Viernes, 24 Noviembre, 2017

Shadow Brokers resurface, offer to sell fresh 'wine of month' club exploits

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Eleena Tovar | 19 May, 2017, 20:19

NSA whistleblower Edward Snowden claimed back in August 2016 that "circumstantial evidence and conventional wisdom" points to Moscow as the force behind the Shadow Brokers.

The hacking group that says it facilitated the WannaCry ransomware attack has threatened to leak a new wave of hacking tools it claims to have stolen from the National Security Agency.

The fresh Shadow Brokers statement is lengthy, decrying the lack of support for its previous auction, Google Project Zero's alleged links to The Equation Group, the firing of Federal Bureau of Investigation director James Comey and Microsoft's terse response following the WannaCry incident.

Given that the Wannacry attack has already proven the potency of the materials in their possession, it is rather alarming to consider what could be contained in their next set of leaks, especially if they actually have information regarding the nuclear programs of countries.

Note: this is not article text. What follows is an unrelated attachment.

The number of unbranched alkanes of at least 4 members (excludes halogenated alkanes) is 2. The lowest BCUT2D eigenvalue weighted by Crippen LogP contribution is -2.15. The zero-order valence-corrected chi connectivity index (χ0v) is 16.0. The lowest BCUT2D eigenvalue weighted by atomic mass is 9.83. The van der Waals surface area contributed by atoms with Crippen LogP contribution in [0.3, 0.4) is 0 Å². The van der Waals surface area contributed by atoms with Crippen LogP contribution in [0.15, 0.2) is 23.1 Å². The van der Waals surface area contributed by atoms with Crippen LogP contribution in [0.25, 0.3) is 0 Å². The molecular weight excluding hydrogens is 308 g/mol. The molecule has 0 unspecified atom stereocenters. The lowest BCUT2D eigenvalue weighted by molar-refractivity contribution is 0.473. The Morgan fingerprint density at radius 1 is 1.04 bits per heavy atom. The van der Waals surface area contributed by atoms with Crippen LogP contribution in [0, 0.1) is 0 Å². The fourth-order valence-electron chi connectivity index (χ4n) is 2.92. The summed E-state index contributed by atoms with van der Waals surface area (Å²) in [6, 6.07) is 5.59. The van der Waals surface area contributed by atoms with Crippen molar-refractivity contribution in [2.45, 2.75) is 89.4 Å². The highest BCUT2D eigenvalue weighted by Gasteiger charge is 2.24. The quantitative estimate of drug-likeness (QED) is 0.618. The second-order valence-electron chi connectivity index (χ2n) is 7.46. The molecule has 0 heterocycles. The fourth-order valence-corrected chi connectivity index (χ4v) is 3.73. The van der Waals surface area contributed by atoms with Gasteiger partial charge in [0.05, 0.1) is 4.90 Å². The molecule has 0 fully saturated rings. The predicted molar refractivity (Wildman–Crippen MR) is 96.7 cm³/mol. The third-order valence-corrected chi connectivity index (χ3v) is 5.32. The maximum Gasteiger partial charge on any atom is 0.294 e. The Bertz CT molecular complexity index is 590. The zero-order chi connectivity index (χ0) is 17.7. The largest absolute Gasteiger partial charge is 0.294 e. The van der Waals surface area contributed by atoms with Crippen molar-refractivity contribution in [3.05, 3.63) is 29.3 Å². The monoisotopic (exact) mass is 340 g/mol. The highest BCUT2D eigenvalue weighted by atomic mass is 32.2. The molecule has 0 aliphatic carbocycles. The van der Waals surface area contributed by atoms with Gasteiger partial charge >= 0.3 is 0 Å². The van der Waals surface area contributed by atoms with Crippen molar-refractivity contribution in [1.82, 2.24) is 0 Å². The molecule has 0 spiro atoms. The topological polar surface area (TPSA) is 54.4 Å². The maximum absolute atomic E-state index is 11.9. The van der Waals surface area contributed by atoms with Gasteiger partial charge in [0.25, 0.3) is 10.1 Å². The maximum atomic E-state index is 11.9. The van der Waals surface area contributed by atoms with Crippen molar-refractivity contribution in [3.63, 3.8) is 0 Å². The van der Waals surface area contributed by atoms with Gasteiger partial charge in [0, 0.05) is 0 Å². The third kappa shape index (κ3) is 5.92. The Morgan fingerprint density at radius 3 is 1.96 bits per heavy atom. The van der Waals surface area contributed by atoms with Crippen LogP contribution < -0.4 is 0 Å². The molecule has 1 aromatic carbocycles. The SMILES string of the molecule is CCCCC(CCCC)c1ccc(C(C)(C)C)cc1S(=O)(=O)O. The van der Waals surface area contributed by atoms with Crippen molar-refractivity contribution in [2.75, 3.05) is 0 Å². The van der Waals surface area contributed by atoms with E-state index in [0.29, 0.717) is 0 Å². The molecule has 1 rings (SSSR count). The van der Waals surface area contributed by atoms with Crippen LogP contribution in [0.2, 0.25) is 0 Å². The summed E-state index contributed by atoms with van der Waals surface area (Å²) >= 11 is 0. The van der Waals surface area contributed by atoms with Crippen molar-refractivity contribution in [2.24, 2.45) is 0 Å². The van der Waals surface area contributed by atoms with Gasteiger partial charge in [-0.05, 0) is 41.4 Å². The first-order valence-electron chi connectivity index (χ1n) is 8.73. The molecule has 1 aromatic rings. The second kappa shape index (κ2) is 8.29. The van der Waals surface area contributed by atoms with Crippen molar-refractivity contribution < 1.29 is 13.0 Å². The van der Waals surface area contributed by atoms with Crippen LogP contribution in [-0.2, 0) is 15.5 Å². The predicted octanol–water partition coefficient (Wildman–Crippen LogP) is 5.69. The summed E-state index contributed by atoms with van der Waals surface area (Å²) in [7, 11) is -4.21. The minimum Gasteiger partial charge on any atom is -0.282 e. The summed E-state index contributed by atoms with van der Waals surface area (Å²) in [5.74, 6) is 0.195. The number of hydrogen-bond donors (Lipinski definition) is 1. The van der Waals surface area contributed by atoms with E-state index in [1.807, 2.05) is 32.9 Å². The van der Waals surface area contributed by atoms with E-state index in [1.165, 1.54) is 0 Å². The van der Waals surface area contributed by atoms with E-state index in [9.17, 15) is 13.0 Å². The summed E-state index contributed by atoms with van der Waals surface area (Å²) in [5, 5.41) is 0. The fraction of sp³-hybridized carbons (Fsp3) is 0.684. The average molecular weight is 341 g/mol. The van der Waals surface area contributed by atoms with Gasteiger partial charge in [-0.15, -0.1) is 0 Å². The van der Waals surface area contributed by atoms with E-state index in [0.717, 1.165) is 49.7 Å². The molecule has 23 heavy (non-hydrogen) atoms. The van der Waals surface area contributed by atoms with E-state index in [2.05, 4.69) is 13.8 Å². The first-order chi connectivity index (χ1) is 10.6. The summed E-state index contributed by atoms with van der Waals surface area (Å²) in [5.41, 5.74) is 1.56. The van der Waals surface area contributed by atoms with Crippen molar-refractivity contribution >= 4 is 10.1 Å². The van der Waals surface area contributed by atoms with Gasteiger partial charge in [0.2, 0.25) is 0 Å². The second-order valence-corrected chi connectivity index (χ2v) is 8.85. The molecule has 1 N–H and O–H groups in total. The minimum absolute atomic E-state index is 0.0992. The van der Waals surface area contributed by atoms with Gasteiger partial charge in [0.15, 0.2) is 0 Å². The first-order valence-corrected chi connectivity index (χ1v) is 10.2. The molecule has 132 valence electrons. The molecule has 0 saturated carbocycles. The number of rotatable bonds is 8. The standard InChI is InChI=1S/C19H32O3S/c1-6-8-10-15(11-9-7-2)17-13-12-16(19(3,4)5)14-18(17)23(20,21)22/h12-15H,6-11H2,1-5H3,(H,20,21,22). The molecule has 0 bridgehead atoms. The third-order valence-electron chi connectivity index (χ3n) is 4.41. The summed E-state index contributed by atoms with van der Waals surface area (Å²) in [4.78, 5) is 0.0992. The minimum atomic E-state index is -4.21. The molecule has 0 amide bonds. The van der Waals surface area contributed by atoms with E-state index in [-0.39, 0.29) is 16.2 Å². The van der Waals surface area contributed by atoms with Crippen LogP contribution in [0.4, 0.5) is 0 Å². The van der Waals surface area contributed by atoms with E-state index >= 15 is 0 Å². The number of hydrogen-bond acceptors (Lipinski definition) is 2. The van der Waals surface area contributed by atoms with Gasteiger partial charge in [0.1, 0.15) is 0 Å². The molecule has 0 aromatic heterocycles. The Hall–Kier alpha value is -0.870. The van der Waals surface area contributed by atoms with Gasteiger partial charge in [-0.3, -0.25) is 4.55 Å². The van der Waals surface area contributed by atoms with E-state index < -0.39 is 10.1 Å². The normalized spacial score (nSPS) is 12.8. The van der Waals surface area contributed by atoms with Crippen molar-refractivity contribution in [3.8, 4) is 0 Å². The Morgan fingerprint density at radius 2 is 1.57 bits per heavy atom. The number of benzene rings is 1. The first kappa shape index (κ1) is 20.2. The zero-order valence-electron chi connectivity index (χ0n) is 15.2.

The Shadow Brokers first emerged past year, claiming to have accessed sensitive information from "The Equation Group", a hacking unit with suspected links to the US National Security Agency (NSA). Shadow Brokers assert that they have access to hacking tools which can break and gain access to the world's most used computers, mobile and browsers.

The post says they will launch a "new monthly subscription model", and compare it to "wine of month club".

The group is clearly emboldened by its success (if you want to call it that), after releasing numerous zero-day exploits acquired from the NSA's Equation Group, after they were left on a staging server. The post indicated those who are willing can pay a monthly membership fee and how members will use the data they purchase would be up to them.

It is unknown whether the Shadow Brokers genuinely have further tools stolen from the NSA or whether the group will make good on its threats. The US government has not commented directly on the matter.

In December, Shadow Brokers cancelled its auction and offered to sell the exploits.

The rogue hackers have promised more details on their content-monetization strategy in June. The possible targets include Microsoft's Windows 10, which was unaffected by the initial attack and is on at least 500m devices around the world. In the Tuesday letter, they said they weren't "interested in stealing grandmothers' retirement money", but wanted to send a message to the Equation Group, a hacking group linked to the NSA.

What subscribers will do with these exploits and data will be up to them, the group said.

Finally, the Shadow Brokers claims that Microsoft and the Equation Group may have closer ties than they have publicly acknowledged. Microsoft president and chief legal officer Brad Smith said earlier this week the WannaCry attack used elements stolen from NSA cyber warfare operations.